Neither is it unheard of for an old property within the neighbourhood to be rented by a desperate family never intending to move in, but simply using the address to meet the criteria for enrolment into year 7.

I’ve even heard of school principals camping out early mornings and late into the evening, checking letter boxes and electricity usage to assess the level of activity in a property “suspected” of sitting vacant while the family lives elsewhere.

It’s also follows that housing within a popular school zone tends to be held for longer periods – periods lasting at least the length of a child’s secondary education and often beyond.  Issues of supply are therefore at the forefront of concern for families hoping to move in and get a bite of the educational cherry.

It was reported early last year that 229 government schools in Victoria turned students away due to pressures of capacity – the urgency of reform to ensure good teachers and educational facilities meet a certain standard across the board cannot be overstated.

The unfortunate bubble effect on real estate prices in well-established popular and restrictive school boundaries is an issue of concern for all hoping to provide their child with a good education. This is especially the case when school zones are either reduced or extended based on under- or over-capacity.

Therefore, should a property suddenly fall outside the zone, it results in an instant loss of equity. The same would result if a school moved or for some reason closed – something we saw happening with relative frequency in Victoria last year.

Below is a map from the REIV which illustrates the median house price by suburb, relative to the metro median at the end of 2012 which was recorded at $555,000.

The colours coded with the darkest blue indicates house prices which are more than double the metro median, and orange – house prices more than 25 per cent below the metro median.  (The white spaces are areas for which there is insufficient data.)

 

map 2 map 3

(http://reiv.com.au)

Not surprisingly, all areas surrounding the ‘good’ government schools which reportedly provide the “best” educational facilities Victoria has on offer, are a shade of blue or deep blue indicating inflated house prices. They also map very closely to the colours exhibited on recently released ABS data which ranks geographic areas across Australia in terms of their relative socio-economic advantage and disadvantage.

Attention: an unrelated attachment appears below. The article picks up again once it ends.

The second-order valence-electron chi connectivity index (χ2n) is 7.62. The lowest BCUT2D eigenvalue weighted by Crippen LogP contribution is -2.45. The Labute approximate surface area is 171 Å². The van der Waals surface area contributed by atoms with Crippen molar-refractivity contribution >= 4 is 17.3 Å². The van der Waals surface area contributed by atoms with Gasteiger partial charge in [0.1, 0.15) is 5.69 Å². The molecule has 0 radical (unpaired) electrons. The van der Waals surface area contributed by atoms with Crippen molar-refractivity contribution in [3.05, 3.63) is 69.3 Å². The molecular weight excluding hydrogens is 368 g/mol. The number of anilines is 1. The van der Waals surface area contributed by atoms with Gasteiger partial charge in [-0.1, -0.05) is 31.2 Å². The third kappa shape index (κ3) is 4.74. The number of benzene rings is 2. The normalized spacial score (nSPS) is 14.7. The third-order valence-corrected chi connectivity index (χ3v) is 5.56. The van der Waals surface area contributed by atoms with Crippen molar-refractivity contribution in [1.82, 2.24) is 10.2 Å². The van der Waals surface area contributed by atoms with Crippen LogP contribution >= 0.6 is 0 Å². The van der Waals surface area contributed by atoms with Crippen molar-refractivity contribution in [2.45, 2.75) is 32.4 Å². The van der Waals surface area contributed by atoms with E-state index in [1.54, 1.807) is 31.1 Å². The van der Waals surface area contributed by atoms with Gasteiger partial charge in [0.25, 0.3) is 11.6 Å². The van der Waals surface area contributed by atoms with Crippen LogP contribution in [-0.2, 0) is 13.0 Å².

The orange areas are the ‘fringe’ suburbs where first home buyers or families – supposedly ‘moaning’ about inner city house prices – are encouraged to “migrate” and raise their children.

As mentioned earlier – until we can get a reasonable level of infrastructure into these localities to provide a comparable educational advantage – or fast train services to enable students and quality teachers to commute outside their immediate area – the colours are not set to change and they will continue to suffer a social disadvantage.

University students don’t find it any easier.  We all read the story earlier this year in which contained an example of a young graduate renting out a balcony in Sydney for $215 per week.  It’s little better in Melbourne, where student accommodation can often equate to a 3 bedroom house being converted into a 7 bedroom model (as below) and marketed to a potential investor offering ‘huge rental returns.’

floor plan

Whilst most students expect to live in ‘sub-par’ accommodation whilst gaining their degree, it should be understood that the price, standard and supply of housing facilities is one of the major aggravations a young graduate will have to endure.

The adequate provision of secure accommodation obviously plays a significant part in the success or failure of their studies.  Expecting students to foot a larger proportion of the bill to support their term at university – as suggested in the Gillard Government reform package – will inevitably feed into the problems mentioned above in regard to overcrowded accommodation.

It will be years until we see the significant effects of increased education funding, and the issues above pose additional questions – do we do away with school zones all together? Pour a higher proportion of any funding package to the disadvantaged suburbs to level the playing field by way of providing comparable alternatives?

There does seem to be a case for highlighting the unfortunate social divide between accessing quality education and the consequential “bubble” in accommodation costs which plays into issues of relative inequality.

Catherine Cashmore

 

The Downsizing Realities of our Property Market – ‘To where’ do Retirees Move?

The Downsizing Realities of our Property Market – ‘To where’ do Retirees Move?

The idea that demographically we’re moving into a nation of downsizers is somewhat debateable. Certainly affordability constraints are having an effect on the ‘property choice’ for young ‘home buying’ couples, but it doesn’t stop the flow of regular articles suggesting “families are increasingly flocking to high-rise apartments” which was all but stated as ‘fact’ in a recent ‘ibisword’ news letter – not to mention mainstream columns regularly delivered through the national press assuring readers we’re all becoming a nation of ‘happy strata dwellers.’